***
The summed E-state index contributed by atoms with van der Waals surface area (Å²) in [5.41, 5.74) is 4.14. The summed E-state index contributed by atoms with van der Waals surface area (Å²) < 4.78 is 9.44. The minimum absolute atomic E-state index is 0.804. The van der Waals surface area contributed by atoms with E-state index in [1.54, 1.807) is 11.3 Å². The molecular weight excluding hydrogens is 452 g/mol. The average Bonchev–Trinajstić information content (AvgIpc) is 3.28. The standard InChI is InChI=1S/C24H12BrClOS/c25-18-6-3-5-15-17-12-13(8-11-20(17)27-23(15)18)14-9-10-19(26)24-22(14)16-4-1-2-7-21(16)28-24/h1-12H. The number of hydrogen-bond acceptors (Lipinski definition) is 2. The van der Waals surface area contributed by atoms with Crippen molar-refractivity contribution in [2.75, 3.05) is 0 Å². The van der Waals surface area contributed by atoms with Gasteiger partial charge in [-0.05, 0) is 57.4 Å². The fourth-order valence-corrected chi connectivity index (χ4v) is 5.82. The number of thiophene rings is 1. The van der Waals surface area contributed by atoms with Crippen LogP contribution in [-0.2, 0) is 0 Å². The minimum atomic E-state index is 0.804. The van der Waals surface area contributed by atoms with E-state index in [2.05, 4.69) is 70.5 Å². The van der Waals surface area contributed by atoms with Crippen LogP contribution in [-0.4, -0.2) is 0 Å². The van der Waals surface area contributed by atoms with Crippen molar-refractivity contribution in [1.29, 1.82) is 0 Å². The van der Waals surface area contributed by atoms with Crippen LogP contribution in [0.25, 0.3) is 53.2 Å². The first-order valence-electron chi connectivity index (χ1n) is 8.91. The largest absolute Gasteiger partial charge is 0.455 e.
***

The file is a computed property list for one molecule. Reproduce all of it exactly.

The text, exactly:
The summed E-state index contributed by atoms with van der Waals surface area (Å²) in [5.41, 5.74) is 4.14. The summed E-state index contributed by atoms with van der Waals surface area (Å²) < 4.78 is 9.44. The minimum absolute atomic E-state index is 0.804. The van der Waals surface area contributed by atoms with E-state index in [1.54, 1.807) is 11.3 Å². The molecular weight excluding hydrogens is 452 g/mol. The average Bonchev–Trinajstić information content (AvgIpc) is 3.28. The standard InChI is InChI=1S/C24H12BrClOS/c25-18-6-3-5-15-17-12-13(8-11-20(17)27-23(15)18)14-9-10-19(26)24-22(14)16-4-1-2-7-21(16)28-24/h1-12H. The number of hydrogen-bond acceptors (Lipinski definition) is 2. The van der Waals surface area contributed by atoms with Crippen molar-refractivity contribution in [2.75, 3.05) is 0 Å². The van der Waals surface area contributed by atoms with Gasteiger partial charge in [-0.05, 0) is 57.4 Å². The fourth-order valence-corrected chi connectivity index (χ4v) is 5.82. The number of thiophene rings is 1. The van der Waals surface area contributed by atoms with Crippen LogP contribution in [-0.2, 0) is 0 Å². The minimum atomic E-state index is 0.804. The van der Waals surface area contributed by atoms with E-state index in [2.05, 4.69) is 70.5 Å². The van der Waals surface area contributed by atoms with Crippen LogP contribution in [-0.4, -0.2) is 0 Å². The van der Waals surface area contributed by atoms with Crippen molar-refractivity contribution in [1.29, 1.82) is 0 Å². The van der Waals surface area contributed by atoms with Crippen LogP contribution in [0.25, 0.3) is 53.2 Å². The first-order valence-electron chi connectivity index (χ1n) is 8.91. The largest absolute Gasteiger partial charge is 0.455 e.